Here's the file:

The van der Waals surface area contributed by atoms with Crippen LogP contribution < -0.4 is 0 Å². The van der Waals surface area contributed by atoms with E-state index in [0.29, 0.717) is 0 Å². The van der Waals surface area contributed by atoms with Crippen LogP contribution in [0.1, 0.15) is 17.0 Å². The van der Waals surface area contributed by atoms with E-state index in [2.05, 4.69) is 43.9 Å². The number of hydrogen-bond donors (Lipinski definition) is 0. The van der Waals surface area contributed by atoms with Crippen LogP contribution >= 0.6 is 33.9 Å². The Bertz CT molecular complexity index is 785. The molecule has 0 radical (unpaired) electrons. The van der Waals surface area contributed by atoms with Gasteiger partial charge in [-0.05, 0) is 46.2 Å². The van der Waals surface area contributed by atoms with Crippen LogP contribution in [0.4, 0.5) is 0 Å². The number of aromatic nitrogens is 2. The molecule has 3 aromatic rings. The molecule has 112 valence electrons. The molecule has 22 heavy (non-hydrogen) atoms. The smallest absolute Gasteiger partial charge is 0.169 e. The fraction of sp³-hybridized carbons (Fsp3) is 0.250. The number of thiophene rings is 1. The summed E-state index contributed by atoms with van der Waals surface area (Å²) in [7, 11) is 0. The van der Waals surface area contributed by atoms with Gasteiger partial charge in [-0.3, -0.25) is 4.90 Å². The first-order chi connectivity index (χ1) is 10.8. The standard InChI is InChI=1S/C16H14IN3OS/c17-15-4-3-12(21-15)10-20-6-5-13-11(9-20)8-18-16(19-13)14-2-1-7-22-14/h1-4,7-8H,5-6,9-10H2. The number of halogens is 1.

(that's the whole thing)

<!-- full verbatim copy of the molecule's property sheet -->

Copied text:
The van der Waals surface area contributed by atoms with Crippen LogP contribution < -0.4 is 0 Å². The van der Waals surface area contributed by atoms with E-state index in [0.29, 0.717) is 0 Å². The van der Waals surface area contributed by atoms with Crippen LogP contribution in [0.1, 0.15) is 17.0 Å². The van der Waals surface area contributed by atoms with E-state index in [2.05, 4.69) is 43.9 Å². The number of hydrogen-bond donors (Lipinski definition) is 0. The van der Waals surface area contributed by atoms with Crippen LogP contribution >= 0.6 is 33.9 Å². The Bertz CT molecular complexity index is 785. The molecule has 0 radical (unpaired) electrons. The van der Waals surface area contributed by atoms with Gasteiger partial charge in [-0.05, 0) is 46.2 Å². The van der Waals surface area contributed by atoms with Crippen LogP contribution in [0.4, 0.5) is 0 Å². The number of aromatic nitrogens is 2. The molecule has 3 aromatic rings. The molecule has 112 valence electrons. The molecule has 22 heavy (non-hydrogen) atoms. The smallest absolute Gasteiger partial charge is 0.169 e. The fraction of sp³-hybridized carbons (Fsp3) is 0.250. The number of thiophene rings is 1. The summed E-state index contributed by atoms with van der Waals surface area (Å²) in [7, 11) is 0. The van der Waals surface area contributed by atoms with Gasteiger partial charge in [-0.3, -0.25) is 4.90 Å². The first-order chi connectivity index (χ1) is 10.8. The standard InChI is InChI=1S/C16H14IN3OS/c17-15-4-3-12(21-15)10-20-6-5-13-11(9-20)8-18-16(19-13)14-2-1-7-22-14/h1-4,7-8H,5-6,9-10H2. The number of halogens is 1.